Bang Si Hyuk Breaks Down HYBE's Withdrawal From SM Acquisition, BTS's Return From Hiatus And Contract Renewals, And More

HYBE’s chairman Bang Si Hyuk has recently discussed the agency’s recent battle with Kakao, BTS’s enlistments and contract renewals, and more.

On March 15, Bang Si Hyuk attended the Kwanhun Forum where he shared an in-depth explanation of HYBE’s recent withdrawal from its acquisition of SM Entertainment and Lee Soo Man’s reaction.

Last month, HYBE signed a deal with SM Entertainment founder Lee Soo Man to acquire a 14.8 percent stake in the company, making them the largest shareholder. The deal came in response to Kakao’s attempt to purchase a 9.05 percent stake in SM Entertainment by buying newly issued shares and convertible bonds—an attempt that Lee Soo Man denounced as illegal and which he successfully blocked by taking SM Entertainment to court, where his request for an injunction was granted.

With SM Entertainment legally banned from issuing new shares or convertible bonds to Kakao, the conglomerate moved on to attempting to buy shares from existing stockholders instead. Earlier this week, Kakao made a new tender offer to SM Entertainment shareholders at a higher price than what was recently offered by HYBE.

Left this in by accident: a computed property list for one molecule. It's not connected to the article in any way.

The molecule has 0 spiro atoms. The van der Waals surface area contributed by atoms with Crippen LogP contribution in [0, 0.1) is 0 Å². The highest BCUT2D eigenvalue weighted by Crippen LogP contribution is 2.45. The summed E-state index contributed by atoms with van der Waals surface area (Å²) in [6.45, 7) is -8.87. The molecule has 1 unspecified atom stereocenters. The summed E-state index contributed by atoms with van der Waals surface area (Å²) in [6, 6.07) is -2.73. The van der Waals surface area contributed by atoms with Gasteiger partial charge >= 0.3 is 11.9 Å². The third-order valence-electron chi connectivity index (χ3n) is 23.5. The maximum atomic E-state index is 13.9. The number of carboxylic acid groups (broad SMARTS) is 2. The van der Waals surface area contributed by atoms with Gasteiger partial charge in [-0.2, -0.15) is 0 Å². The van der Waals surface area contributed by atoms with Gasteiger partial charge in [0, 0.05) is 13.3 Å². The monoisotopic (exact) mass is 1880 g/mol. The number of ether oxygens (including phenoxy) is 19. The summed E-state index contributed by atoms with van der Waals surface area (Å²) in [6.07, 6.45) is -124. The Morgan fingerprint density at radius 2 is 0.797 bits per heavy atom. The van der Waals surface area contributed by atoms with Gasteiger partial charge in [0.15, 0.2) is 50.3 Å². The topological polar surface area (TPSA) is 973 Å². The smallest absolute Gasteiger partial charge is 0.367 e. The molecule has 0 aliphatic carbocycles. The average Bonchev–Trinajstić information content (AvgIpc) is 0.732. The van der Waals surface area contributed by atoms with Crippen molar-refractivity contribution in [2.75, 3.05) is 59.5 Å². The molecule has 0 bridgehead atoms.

Following reports that HYBE and Kakao had come to an agreement regarding their battle for management rights and control of SM Entertainment, it was confirmed on March 12 that the result was HYBE’s withdrawal from the acquisition.

Bang Si Hyuk began by revealing that he personally felt very good about the decision. He explained that the agency had been discussing the acquisition of SM Entertainment since 2019 and added, “It’s true that we already put in two offers back then and got rejected.” On how this recent situation came to be, Bang Si Hyuk shared, “I got a sudden call from Lee Soo Man and he asked about my intention to acquire shares. While there was a brief debate internally, I believed that a lot of the factors opposing our acquisition back then had disappeared, which made me decide on our takeover.”

The chairman then touched on how the situation blew out of proportion, saying, “The competitive acquisition battle was outside of our predictions. As we had thought about SM for a long time, we had clear values. However, from a certain point on, we felt that we had overstepped those values and that’s when our concerns began.”